There’s something magnetic about the 5am club; a community of members who greet their day within the very early hours of the morning. Come midday, and they always seem to have every task checked off their list in a manner of perfect preparedness.
Late sleepers and night owls may long to join their ranks, among those who get to enjoy the beauty of sunrise every single day.
We’ve all made attempts at trying to straighten out our sleep cycle. Even with the absolute promise of an early night, those sneaky Netflix episodes and social media reels always seem to get their way, and before you know it, you’re groggily and timidly stretching for that snooze button; longing for a few hours more.
Indeed, there are so many wonderful benefits to waking up early in the morning, and they’re not as far from reach as you might first think.
As gurus of sleep and experts of wellbeing, today SMUG will show you how to climb and conquer the 5am club, and together we’ll explore its benefits, how to overcome its tribulations, and most importantly, how you can become a better all-round morning person.
The Other Side of the Clock
Early-morning demands creep up all the time. Sometimes there’s a flight to catch, young children to attend to or a day ahead that you absolutely must prepare for. And whenever these demands come calling, the struggle of greeting them is all too real.
There are lots of reasons why some people hate mornings, but above all else, it really only ever comes down to your sleep cycle.
The body’s clock - when it sleeps and wakes up - is run by what’s called the circadian rhythm. We got in touch with this rhythm through the fascinating insight provided by one of our most recent blogs, which you can check out here.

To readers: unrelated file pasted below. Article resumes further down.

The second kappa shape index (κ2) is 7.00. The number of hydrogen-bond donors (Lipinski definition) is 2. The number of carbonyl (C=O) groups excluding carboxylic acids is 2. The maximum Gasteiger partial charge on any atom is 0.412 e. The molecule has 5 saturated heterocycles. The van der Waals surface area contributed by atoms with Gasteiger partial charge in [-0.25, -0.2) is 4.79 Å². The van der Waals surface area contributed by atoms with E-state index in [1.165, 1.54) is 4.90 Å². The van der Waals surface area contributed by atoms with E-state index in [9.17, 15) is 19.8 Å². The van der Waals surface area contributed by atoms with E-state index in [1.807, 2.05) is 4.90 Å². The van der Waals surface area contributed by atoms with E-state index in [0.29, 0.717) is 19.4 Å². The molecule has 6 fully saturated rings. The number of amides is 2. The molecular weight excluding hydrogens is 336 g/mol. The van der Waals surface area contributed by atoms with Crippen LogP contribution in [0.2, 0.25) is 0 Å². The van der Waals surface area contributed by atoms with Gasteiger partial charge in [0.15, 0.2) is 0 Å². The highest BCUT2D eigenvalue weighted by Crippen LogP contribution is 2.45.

The circadian rhythm is largely light reactive, which is why it’s best to go to sleep in as dark an environment as possible and to flood your eyes with as much natural light as possible when trying to wake up.
This reception to light, which goes back to the human body’s primordial instinct to follow the cycle of the sun and moon, is also incredibly time-dependent, and even more so within the busy modern schedules of today.
If you’re a night owl or someone who’s typically awake towards the later hours of the night, of course it’s going to be a struggle to suddenly wake up bright and early at 5am. But if you’re meeting that alarm every day, it’s going to slowly become more of a habit than a challenge.
With all that being said, there still remains a tremendous amount of outside influence contributing to your early-morning struggle.
What’s Keeping you in Bed?
So, aside from sunlight exposure and the addressing of sleep schedules, here’s a brief round-up of some of the things we’d most avoid when trying to become a member of the 5am club:
Stress, depression and anxiety are all reasons you might be struggling to sleep, and negative emotions have been closely linked to daytime sleepiness and nighttime insomnia.
Caffeine and other Stimulant
There are a lot of things out there that hate good sleep. Caffeine is top of the list, but lesser-known sleep-deprivers include smoking, blue light from digital devices and consuming processed foods; which all cause the circadian rhythm to slow.
Poor Sleep Environment
Sleep hygiene is a really big part of being able to get to sleep on time, and the styles and settings in which we approach sleep should be just right.